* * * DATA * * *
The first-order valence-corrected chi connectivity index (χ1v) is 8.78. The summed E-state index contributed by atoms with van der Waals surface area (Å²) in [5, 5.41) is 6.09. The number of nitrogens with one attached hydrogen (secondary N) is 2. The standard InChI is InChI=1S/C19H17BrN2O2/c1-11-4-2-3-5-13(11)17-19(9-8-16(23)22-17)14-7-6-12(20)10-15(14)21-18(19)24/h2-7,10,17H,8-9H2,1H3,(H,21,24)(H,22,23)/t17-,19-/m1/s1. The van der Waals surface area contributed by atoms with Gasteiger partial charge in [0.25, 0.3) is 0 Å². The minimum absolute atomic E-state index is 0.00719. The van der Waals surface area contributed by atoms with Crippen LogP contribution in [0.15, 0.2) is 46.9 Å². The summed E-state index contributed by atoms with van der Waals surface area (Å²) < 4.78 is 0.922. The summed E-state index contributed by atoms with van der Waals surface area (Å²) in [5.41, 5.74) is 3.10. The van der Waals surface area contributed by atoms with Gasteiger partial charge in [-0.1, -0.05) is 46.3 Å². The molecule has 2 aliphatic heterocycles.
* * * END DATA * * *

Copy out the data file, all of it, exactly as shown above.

The first-order valence-corrected chi connectivity index (χ1v) is 8.78. The summed E-state index contributed by atoms with van der Waals surface area (Å²) in [5, 5.41) is 6.09. The number of nitrogens with one attached hydrogen (secondary N) is 2. The standard InChI is InChI=1S/C19H17BrN2O2/c1-11-4-2-3-5-13(11)17-19(9-8-16(23)22-17)14-7-6-12(20)10-15(14)21-18(19)24/h2-7,10,17H,8-9H2,1H3,(H,21,24)(H,22,23)/t17-,19-/m1/s1. The van der Waals surface area contributed by atoms with Gasteiger partial charge in [0.25, 0.3) is 0 Å². The minimum absolute atomic E-state index is 0.00719. The van der Waals surface area contributed by atoms with Crippen LogP contribution in [0.15, 0.2) is 46.9 Å². The summed E-state index contributed by atoms with van der Waals surface area (Å²) < 4.78 is 0.922. The summed E-state index contributed by atoms with van der Waals surface area (Å²) in [5.41, 5.74) is 3.10. The van der Waals surface area contributed by atoms with Gasteiger partial charge in [-0.1, -0.05) is 46.3 Å². The molecule has 2 aliphatic heterocycles.